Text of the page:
While the Delhi government is considering installing outdoor air purifiers at traffic intersections, it turns out that the last time the city experimented with such a project, it was left hanging for five years.
The New Delhi Municipal Council had set up an air filtering station in 2010, before the Commonwealth Games.
The purifier was installed outside Palika Bazaar in Connaught Place free of cost by a company called System Life on March 6, 2010. The machine cleaned 10,000 cubic metres of air every hour for about 18 months. The system worked by cleaning polluted air of particulate matter and gases with fabric filters, active carbon cartridges and electrostatic filters.
According to System Life India director Dhruv Chanana, the machine was operational till October 18, 2011, before being removed. “It was removed because no one wanted to accept the need to clean the air,” said Mr. Chanana, adding that had the NDMC gone ahead with more such purifiers, the pollution levels in the area would have reduced. That being said, the authorities have remained mum on the effectiveness of such a project.
Dr. P.K. Sharma, NDMC’s Medical Officer of Health, said it was a pilot project and had not received the necessary approvals to continue. “It was a free demonstration by the company. Before continuing with the project, it required clearance of the Central Pollution Control Board and the Delhi Pollution Control Committee. We are yet to receive that,” said Dr. Sharma.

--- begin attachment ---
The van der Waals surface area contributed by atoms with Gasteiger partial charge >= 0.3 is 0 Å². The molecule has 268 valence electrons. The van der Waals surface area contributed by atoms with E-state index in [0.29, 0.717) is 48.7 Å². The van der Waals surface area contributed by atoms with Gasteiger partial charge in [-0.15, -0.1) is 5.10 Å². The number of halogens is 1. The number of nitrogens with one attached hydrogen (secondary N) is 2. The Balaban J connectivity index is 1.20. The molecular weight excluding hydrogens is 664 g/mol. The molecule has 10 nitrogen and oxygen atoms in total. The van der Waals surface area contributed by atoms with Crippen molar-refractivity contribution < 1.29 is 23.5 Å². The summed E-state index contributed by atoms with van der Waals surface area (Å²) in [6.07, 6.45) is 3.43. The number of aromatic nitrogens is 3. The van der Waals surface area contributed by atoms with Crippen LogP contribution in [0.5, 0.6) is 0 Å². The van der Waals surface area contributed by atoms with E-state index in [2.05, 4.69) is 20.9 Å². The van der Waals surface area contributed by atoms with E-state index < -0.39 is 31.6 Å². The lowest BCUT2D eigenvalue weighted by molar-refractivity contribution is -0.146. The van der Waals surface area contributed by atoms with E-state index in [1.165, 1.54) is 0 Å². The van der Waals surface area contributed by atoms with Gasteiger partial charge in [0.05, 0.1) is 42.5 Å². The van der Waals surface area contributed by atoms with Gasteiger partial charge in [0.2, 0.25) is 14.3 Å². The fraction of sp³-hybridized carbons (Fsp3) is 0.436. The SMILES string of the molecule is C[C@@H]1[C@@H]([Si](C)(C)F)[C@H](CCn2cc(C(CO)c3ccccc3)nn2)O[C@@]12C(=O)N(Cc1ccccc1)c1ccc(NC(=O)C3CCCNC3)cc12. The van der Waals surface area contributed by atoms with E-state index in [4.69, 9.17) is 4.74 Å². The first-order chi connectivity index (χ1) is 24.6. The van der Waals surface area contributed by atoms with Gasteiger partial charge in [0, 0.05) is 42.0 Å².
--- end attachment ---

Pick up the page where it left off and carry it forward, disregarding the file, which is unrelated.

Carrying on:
The air samples from the trial were analysed by three Italian scientists, including from the University of Modena. Their report was submitted to the NDMC and subsequently to the DPCC.
According to the report, a copy of which is with The Hindu , a total of 2.12 kg of particulate matter had been detained in 860 hours and the filtering efficiency of the system was 95 per cent.
The report concluded that with an “appropriate number of systems” (about 22 for Connaught Place) the air quality of an area could improve.
The DPCC, which works under the Delhi government’s Environment and Forest Department, for its part, did not make any comments on the efficiency of the system, as per a letter sent by one of its scientists to System Life on October 12, 2010. According to the letter, a copy of which is with The Hindu , the DPCC had not commented on the report “as no specific study was undertaken” by it.
Environmentalists, however, used the experience of the NDMC project to question the AAP government’s proposal to install outdoor air purifiers. Anumita Roychowdhury, the head of the Centre for Science and Environment’s air pollution and clean transportation programme, said air purifiers worked within confined environments, “but outdoor air is a complex chemistry with dynamic movement pattern”.